Further understanding of the novelty inherent in the instant invention can be secured by considering the effect of the fibers is to absorb part of the load to which the battery plate assembly is subjected and in direct proportion to the integrated cross-sectional area of the structure and to the ratio of the elastic modulus of the vitreous fiber material to that of the lead alloy body or matrix. Incorporation of high modulus vitreous silica fibers, or other compatible highmodulus fibers, into a ductile matrix of lead and lead alloy provides a structure in which the fibers absorb a substantial part of the tension or load per unit cross-sectional area of each part thereof. Continuous fibers are readily oriented along the load bearing axis of the plate structure and if care is taken to secure bonding of the fibers to the lead alloy matrix through the fiber coating, the strains resulting from various physical and chemical factors Within a battery cell plate will tend to homogeneously distribute itself throughout the plate assembly and resemble a Hookean system. The possibilities of other like composite systems have been considered and for example, it has been found that woven composites, short fiber, bonded fiber interstices and connections as well as to the metallic matrix, employing various fiber 4; geometries such as circular, ellipsoidal, square, rectangular, cross, star, and diamond, and variations and combinations thereof, can be useful in the practice of the instant invention.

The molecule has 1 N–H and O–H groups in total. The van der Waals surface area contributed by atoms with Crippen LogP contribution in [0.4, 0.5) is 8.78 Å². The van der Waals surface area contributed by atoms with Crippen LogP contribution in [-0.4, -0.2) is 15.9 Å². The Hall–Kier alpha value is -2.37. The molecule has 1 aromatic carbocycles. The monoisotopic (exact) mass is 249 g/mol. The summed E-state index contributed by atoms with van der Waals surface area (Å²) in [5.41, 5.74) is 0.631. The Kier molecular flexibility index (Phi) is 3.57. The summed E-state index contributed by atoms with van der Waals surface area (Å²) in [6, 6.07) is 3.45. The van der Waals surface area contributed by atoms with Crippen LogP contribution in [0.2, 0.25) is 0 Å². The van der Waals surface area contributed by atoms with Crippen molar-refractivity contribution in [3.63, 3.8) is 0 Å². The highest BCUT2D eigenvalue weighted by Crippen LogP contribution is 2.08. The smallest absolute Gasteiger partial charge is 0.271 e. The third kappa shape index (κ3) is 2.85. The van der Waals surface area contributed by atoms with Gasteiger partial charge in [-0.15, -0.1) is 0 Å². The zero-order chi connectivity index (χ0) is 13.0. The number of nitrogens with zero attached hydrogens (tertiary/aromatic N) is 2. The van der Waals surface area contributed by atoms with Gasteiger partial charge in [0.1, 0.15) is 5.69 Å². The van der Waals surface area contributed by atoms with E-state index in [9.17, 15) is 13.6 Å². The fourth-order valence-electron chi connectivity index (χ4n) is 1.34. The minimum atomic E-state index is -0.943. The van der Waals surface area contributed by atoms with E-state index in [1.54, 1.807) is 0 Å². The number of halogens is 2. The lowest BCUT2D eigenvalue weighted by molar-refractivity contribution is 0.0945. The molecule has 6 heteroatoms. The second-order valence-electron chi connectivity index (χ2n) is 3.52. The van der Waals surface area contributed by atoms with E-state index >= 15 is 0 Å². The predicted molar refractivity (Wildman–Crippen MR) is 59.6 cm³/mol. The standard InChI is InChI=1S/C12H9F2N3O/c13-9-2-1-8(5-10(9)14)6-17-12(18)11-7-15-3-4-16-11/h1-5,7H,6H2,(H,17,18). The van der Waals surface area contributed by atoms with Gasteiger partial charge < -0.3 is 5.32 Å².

Thus, as shown in FIGURE 1, fibers 1 of glass or vitreous silica may have lead coatings 2. Fibers may be laid together with axes in desired orientation as described hereinabove and hereafter, and with lead particles 2' filling the interstices between the coated fibers. After heat and pressure have been applied, as described herein, there is provided an article as shown in FIGURE 2 wherein glass fibers 1 are embedded and securely bonded in a matrix 2" which comprises a substantially continuous phase of metal which previously constituted the fiber coating and the metal particles. Void 3 remain as desirable pores and bubbles or striae which may be discrete but are preferably interconnected, and desirably may function as effectively increasing the total available surface area of the battery plate structure. The voids result from the metal not fully filling the spaces or interstices which existed in the composite mass prior to application of heat and pressure, and the total amount of such voids is therefore capable of rather close control during the preparative process. Also employable for control and preparation of voids are heat decomposable gas-forming materials which effect expansion of the mass just prior to complete solidification of the matrix material, as particularly useful are compatible metal halides, carbonates, oxides, as well as organic gas formers, and others commonly employed in the plastic, ceramic and metal arts.